Friday, June 24, 2011
I have been a Quaker since 1977. That’s a long time, and I’m the first to admit, I don’t feel like a very good Quaker. I’m a fast Quaker, not a slow one. By slow, one might mean Quakers who dress in the traditional black and white and live simple lives. I’ve never thought anything was particularly simple, although I’ve learned a lot from Quakers. I’m more patient and willing to wait for a way to open. Those things count when you’re a writer. Here I am, writing. How long did that take?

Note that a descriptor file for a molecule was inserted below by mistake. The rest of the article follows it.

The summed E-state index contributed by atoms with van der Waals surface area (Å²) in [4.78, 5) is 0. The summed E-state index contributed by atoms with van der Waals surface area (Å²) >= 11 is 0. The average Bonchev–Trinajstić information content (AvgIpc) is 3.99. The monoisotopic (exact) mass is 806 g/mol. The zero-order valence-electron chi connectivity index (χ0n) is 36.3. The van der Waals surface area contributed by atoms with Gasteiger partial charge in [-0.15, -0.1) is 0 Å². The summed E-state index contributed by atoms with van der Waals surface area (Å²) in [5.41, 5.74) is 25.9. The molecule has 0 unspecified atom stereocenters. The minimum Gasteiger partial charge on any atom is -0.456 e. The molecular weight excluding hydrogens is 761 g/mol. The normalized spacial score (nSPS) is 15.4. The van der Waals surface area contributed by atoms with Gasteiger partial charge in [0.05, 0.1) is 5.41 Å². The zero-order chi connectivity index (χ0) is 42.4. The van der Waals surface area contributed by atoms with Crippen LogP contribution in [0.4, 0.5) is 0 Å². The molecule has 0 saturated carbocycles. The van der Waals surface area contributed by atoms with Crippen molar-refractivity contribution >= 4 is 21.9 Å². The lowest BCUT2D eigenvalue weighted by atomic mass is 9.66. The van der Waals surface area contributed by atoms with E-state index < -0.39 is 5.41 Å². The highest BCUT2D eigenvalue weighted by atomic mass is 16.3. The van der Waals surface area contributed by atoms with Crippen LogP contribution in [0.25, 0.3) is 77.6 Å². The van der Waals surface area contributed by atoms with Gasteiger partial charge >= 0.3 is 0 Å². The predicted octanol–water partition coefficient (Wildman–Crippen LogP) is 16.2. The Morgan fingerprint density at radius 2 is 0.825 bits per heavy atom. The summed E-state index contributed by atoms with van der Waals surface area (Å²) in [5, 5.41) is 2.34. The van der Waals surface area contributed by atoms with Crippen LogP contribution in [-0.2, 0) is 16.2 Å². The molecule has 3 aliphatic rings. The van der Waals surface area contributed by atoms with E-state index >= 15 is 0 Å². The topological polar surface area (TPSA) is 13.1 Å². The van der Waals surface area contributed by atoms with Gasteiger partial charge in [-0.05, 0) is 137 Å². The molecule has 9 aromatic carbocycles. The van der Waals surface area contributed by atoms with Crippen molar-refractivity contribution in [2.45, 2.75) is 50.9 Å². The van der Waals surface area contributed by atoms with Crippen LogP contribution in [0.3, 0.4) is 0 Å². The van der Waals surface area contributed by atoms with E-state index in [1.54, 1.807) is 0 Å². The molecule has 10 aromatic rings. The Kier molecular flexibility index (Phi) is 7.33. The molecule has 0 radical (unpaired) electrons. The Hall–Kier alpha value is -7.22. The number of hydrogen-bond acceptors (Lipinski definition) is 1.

I had the good fortune to live in a small Quaker community surrounded by some really good people. Many were Quakers, many were not. Small towns are a special place for me. Gregory David Roberts said in his novel, Shantaram, “Every city in the world has a village in its heart. You will never understand the city unless you understand the village. Go there.” In my novel, The Quaker Café, I want to take you there. It’s a great place, but life is far from simple, even for Quakers.